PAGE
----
Clinical Autonomic Research

, Volume 17, Issue 6, pp 341–348

Exercise training improves cardiovascular and autonomic profiles in HIV

  • David K. Spierer
  • Ronald E. DeMeersman
  • Jay Kleinfeld
  • Eugene McPherson
  • Robert E. Fullilove
  • Augusta Alba
  • Adrienne S. Zion
RESEARCH ARTICLE

Abstract

Objectives

Human immunodeficiency virus (HIV) is associated with cardiovascular (CV) and autonomic dysfunction, however the effects of fitness on vascular and autonomic mechanisms in HIV disease are unknown.

Methods

We studied forty-eight subjects (40.4 ± 4.2 years) in a cross-sectional design matched for age, gender, BMI, and fitness. Participants were assigned to 1 in 4 groups: 1) Healthy Unfit (HU), 2) Healthy Fit (HF), 3) HIV Positive Unfit (HPU), and 4) HIV Positive Fit (HPF). Fitness was assessed via open-circuit spirometry; arterial compliance and autonomic modulations were measured via applanation tonometry and power spectral analysis, respectively, and baroreflex sensitivity was obtained using the alpha index.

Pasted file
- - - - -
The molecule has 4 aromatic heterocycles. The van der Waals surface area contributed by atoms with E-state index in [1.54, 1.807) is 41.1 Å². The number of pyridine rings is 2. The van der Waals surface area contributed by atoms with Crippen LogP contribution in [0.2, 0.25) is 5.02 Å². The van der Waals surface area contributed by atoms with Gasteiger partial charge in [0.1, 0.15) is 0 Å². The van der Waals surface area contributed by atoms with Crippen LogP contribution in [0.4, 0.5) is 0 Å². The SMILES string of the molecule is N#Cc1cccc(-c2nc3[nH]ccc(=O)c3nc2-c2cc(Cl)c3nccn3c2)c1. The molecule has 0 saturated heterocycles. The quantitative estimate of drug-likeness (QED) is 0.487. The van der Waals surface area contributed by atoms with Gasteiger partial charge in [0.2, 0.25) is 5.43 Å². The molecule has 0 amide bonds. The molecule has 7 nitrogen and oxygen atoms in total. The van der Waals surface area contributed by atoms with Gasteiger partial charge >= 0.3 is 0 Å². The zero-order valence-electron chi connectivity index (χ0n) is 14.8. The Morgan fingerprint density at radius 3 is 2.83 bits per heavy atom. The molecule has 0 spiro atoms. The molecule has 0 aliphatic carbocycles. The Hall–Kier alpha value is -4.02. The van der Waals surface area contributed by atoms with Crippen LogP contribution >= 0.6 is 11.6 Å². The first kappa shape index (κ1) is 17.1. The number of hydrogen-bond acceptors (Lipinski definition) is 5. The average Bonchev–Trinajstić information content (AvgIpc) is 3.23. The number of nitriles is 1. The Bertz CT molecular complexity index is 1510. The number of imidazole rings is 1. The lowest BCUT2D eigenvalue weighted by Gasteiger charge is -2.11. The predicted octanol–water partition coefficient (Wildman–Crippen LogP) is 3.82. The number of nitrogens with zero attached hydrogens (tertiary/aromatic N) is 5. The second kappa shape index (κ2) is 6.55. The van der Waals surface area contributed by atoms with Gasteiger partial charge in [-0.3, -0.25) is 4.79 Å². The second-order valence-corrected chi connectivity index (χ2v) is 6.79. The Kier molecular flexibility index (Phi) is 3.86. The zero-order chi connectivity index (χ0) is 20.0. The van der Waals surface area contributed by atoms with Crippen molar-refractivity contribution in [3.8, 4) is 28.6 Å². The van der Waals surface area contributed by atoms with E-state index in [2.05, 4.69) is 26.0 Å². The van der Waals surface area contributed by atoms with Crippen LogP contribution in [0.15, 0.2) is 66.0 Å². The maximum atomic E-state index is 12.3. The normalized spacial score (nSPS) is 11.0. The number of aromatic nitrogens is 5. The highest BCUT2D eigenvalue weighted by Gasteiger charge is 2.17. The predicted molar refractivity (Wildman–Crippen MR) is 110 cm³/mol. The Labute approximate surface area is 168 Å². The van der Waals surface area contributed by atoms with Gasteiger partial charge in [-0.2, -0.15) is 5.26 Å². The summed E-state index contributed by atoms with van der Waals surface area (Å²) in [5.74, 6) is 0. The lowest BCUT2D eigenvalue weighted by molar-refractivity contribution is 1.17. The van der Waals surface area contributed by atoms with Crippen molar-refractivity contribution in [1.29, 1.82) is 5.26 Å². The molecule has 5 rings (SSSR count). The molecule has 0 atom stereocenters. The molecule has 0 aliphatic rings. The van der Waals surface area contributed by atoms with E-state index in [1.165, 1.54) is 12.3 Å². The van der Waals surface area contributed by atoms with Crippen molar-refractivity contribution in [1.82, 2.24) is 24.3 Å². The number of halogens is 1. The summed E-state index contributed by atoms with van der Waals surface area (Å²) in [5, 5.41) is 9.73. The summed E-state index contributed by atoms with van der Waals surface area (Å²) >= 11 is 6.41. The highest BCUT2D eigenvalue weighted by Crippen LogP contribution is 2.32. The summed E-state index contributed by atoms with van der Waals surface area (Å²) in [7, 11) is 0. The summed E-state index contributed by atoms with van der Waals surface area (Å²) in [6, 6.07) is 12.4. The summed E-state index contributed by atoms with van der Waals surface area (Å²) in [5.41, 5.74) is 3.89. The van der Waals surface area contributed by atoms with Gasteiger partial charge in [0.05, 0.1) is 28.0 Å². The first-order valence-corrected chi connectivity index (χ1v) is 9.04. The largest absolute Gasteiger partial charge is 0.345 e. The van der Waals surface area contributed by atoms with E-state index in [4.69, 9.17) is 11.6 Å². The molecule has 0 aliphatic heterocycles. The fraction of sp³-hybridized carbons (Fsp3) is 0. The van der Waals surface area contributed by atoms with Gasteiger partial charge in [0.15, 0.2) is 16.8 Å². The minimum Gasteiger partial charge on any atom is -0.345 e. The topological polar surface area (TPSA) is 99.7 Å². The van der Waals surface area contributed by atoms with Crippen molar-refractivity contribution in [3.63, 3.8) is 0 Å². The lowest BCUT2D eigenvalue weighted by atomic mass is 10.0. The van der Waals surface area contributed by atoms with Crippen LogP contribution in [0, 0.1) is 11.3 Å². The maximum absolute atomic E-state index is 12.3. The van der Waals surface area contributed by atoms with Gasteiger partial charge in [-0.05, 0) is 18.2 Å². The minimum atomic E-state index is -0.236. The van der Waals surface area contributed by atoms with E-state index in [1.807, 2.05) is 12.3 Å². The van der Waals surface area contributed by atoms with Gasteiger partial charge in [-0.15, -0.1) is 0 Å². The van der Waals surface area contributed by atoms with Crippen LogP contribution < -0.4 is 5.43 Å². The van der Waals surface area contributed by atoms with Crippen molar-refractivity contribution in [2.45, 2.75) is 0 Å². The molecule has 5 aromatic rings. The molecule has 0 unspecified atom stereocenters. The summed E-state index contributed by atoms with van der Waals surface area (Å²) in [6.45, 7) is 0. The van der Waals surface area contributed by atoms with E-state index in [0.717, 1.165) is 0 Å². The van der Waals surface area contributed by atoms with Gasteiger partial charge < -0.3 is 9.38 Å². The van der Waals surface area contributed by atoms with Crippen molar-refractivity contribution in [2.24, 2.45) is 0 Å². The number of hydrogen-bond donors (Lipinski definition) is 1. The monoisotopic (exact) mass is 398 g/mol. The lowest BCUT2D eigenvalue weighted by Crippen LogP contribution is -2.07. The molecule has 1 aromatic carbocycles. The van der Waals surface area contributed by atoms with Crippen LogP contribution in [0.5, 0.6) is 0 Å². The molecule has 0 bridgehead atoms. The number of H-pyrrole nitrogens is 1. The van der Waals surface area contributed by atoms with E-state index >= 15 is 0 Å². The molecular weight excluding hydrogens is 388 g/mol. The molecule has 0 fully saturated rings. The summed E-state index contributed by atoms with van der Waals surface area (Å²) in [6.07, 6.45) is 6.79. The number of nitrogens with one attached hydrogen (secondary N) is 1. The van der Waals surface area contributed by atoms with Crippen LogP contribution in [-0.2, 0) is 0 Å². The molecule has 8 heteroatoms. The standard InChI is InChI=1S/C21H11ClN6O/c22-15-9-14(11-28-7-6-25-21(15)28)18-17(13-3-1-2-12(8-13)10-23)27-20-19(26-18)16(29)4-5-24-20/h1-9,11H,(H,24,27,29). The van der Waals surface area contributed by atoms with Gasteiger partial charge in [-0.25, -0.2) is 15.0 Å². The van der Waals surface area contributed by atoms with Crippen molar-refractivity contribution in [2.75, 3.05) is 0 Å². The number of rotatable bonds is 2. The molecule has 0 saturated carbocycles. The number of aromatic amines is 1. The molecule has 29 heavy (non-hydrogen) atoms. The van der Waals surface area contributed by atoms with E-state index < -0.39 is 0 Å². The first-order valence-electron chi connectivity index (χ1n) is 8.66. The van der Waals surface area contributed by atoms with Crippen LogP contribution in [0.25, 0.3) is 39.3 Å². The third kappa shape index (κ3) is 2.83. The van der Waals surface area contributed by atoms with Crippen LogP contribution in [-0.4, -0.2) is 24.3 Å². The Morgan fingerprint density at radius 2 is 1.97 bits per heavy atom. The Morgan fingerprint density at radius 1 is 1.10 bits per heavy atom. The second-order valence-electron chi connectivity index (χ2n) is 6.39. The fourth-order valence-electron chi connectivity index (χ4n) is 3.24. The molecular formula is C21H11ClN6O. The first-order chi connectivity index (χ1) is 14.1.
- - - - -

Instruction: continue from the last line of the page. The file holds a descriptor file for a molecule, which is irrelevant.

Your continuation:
Results

Arterial compliance was augmented in HPF vs. HPU [7.4 ± 1.9 mmHg × second vs. 4.4 ± 1.7 mmHg × second (P = 0.006)]. Parasympathetic modulation was higher in HPF vs. HPU [2244.5 ± 2997.6 msecond2 vs. 489.1 ± 552.9 msecond2 (P < 0.05)]. Sympathetic modulation was lower in HPF vs. HU [4.7 ± 5.0 mmHg2 vs. 12.9 ± 9.7 mmHg2 (P < 0.05)]. Baroreflex sensitivity was higher in HPF vs. HPU [17.3 ± 10.2 msecond/mmHg vs. 7.4 ± 3.8 msecond/mmHg (P = 0.003)], and HPF vs. HU [17.3 ± 10.2 msecond/mmHg vs. 6.2 ± 3.0 msecond/mmHg (P = 0.004)].

Conclusions

Augmentations in arterial compliance and baroreflex sensitivity associated with fitness portent an improved CV and autonomic profile for HIV-positive individuals. Physical activity may be an adjuvant method to enhance the overall vascular health in HIV-compromised individuals.

Key words

immunodeficiency HIV exercise fitness baroreflex autonomic nervous system 

References

  1. 1.
    Akselrod S, et al. (1981) Power spectrum analysis of heart rate fluctuation: a quantitative probe of beat to beat cardiovascular control. Science 213:220–222.PubMedCrossRefGoogle Scholar
  2. 2.
    Avolio A, Chen S, Wang R, Zhang C, Li M, O’Rourke M, et al. (1983) Effects of aging on changing arterial compliance and left ventricular load in a northern Chinese urban community. Circulation 68:50–58.PubMedGoogle Scholar
  3. 3.